The toolkit for determining whether publishers’ instructional materials are aligned to the Common Core State Standards has grown once again.
Yesterday, the Council of the Great City Schools put out a series of rubrics, separated by grade level, to help schools and educators decide if the reading and math curriculum materials they’re using meet the common core’s expectations.
Here’s a page from the English/language arts rubric for 3rd grade:
The tool is based on another evaluation tool created by Student Achievement Partners, the professional-development group founded by the common-core writers, that is used to assess whole textbooks and textbook series. The Council’s new tool (known as the Grade-Level Instructional Materials Evaluation Tool, or GIMET) looks at each grade level separately. Teachers can use it to see where a textbook falls short and supplementary materials might be necessary.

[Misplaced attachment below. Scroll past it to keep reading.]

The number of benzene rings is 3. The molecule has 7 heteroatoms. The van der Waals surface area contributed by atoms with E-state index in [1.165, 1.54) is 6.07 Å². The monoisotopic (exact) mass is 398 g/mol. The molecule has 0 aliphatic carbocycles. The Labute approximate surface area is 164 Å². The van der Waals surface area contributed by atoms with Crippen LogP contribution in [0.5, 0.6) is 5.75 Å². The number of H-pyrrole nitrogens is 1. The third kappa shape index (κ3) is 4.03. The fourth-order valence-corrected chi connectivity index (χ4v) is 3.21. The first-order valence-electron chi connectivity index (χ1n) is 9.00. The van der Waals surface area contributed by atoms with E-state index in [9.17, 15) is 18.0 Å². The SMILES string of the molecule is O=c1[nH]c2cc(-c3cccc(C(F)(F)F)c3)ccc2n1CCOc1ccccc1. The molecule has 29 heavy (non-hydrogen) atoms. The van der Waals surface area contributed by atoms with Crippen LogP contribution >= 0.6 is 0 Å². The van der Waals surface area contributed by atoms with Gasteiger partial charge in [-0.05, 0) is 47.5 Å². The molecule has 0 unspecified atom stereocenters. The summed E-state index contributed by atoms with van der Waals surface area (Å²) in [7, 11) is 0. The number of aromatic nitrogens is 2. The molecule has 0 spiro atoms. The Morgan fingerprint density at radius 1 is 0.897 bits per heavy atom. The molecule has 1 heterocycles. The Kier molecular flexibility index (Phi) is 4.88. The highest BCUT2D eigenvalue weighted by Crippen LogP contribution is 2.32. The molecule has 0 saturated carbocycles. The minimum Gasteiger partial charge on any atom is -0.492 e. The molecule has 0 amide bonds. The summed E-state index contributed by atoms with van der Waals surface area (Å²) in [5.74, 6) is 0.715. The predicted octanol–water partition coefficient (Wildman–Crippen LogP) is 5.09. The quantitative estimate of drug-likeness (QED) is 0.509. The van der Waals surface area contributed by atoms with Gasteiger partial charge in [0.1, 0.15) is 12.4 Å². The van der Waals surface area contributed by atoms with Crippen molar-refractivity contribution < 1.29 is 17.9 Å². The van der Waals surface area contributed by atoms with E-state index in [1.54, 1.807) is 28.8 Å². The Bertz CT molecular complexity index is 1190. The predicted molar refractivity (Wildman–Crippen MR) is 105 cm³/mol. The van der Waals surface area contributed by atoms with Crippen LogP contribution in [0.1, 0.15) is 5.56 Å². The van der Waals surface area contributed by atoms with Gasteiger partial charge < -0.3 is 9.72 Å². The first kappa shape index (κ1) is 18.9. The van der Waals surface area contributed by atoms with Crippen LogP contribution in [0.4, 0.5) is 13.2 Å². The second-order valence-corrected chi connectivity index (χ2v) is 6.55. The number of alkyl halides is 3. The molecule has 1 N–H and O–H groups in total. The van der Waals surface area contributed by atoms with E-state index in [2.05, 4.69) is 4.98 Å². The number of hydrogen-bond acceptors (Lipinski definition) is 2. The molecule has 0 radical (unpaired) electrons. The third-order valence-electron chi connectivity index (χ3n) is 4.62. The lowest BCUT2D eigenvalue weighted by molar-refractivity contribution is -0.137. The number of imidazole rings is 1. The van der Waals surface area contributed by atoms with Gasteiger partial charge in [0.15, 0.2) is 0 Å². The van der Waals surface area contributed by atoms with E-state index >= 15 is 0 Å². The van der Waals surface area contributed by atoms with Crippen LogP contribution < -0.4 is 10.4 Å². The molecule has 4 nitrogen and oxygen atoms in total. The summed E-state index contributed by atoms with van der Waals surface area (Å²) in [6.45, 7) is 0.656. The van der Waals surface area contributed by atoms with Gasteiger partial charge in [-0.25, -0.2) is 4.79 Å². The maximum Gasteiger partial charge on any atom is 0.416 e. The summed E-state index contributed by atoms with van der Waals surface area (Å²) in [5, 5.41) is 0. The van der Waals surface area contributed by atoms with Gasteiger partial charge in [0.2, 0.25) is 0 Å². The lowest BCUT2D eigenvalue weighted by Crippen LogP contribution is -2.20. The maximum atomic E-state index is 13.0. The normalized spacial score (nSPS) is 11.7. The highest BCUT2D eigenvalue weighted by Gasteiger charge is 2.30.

Achieve, the nonprofit that helped launch the common standards, also has a materials-vetting system called EQuIP—but that one is for examining individual lessons and units.
The newest tool comes on the heels of a widely viewed release by EdReports.org, a website that purports to be the Consumer Reports of common-core classroom materials. (EdReports.org differs from GIMET in that it is not a rubric or tool but a set of completed evaluations.) The first round of reviews, which looked at K-8 math materials, found that nearly all of the curricula by the major publishers were not aligned to the common standards. The EdReports.org group has since come under fire for its methodology.
A version of this news article first appeared in the Curriculum Matters blog.